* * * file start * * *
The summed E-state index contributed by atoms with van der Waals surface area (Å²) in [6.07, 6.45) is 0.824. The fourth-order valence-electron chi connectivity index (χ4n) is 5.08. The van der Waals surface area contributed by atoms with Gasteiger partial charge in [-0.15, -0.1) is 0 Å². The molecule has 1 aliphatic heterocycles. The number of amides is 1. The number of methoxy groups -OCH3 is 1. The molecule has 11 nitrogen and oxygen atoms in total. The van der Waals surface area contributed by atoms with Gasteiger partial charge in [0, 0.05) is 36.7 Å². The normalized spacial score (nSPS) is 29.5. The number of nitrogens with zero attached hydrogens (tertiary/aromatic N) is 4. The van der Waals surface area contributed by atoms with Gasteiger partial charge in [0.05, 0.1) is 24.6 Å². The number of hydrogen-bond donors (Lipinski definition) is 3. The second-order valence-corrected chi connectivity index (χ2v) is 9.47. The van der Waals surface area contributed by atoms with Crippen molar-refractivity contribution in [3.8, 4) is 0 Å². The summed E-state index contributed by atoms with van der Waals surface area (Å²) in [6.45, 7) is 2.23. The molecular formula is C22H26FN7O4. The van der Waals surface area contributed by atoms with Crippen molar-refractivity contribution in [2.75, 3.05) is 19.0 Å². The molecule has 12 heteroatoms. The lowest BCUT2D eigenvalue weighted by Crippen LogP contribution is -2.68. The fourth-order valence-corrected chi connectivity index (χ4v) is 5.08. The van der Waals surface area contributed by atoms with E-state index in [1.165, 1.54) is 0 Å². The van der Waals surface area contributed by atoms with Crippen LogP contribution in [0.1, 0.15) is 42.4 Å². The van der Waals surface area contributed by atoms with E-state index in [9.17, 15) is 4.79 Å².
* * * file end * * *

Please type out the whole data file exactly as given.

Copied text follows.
The summed E-state index contributed by atoms with van der Waals surface area (Å²) in [6.07, 6.45) is 0.824. The fourth-order valence-electron chi connectivity index (χ4n) is 5.08. The van der Waals surface area contributed by atoms with Gasteiger partial charge in [-0.15, -0.1) is 0 Å². The molecule has 1 aliphatic heterocycles. The number of amides is 1. The number of methoxy groups -OCH3 is 1. The molecule has 11 nitrogen and oxygen atoms in total. The van der Waals surface area contributed by atoms with Gasteiger partial charge in [0, 0.05) is 36.7 Å². The normalized spacial score (nSPS) is 29.5. The number of nitrogens with zero attached hydrogens (tertiary/aromatic N) is 4. The van der Waals surface area contributed by atoms with Gasteiger partial charge in [0.05, 0.1) is 24.6 Å². The number of hydrogen-bond donors (Lipinski definition) is 3. The second-order valence-corrected chi connectivity index (χ2v) is 9.47. The van der Waals surface area contributed by atoms with Crippen molar-refractivity contribution in [3.8, 4) is 0 Å². The summed E-state index contributed by atoms with van der Waals surface area (Å²) in [6.45, 7) is 2.23. The molecular formula is C22H26FN7O4. The van der Waals surface area contributed by atoms with Crippen molar-refractivity contribution in [2.75, 3.05) is 19.0 Å². The molecule has 12 heteroatoms. The lowest BCUT2D eigenvalue weighted by Crippen LogP contribution is -2.68. The fourth-order valence-corrected chi connectivity index (χ4v) is 5.08. The van der Waals surface area contributed by atoms with E-state index in [1.165, 1.54) is 0 Å². The van der Waals surface area contributed by atoms with Crippen LogP contribution in [0.1, 0.15) is 42.4 Å². The van der Waals surface area contributed by atoms with E-state index in [9.17, 15) is 4.79 Å².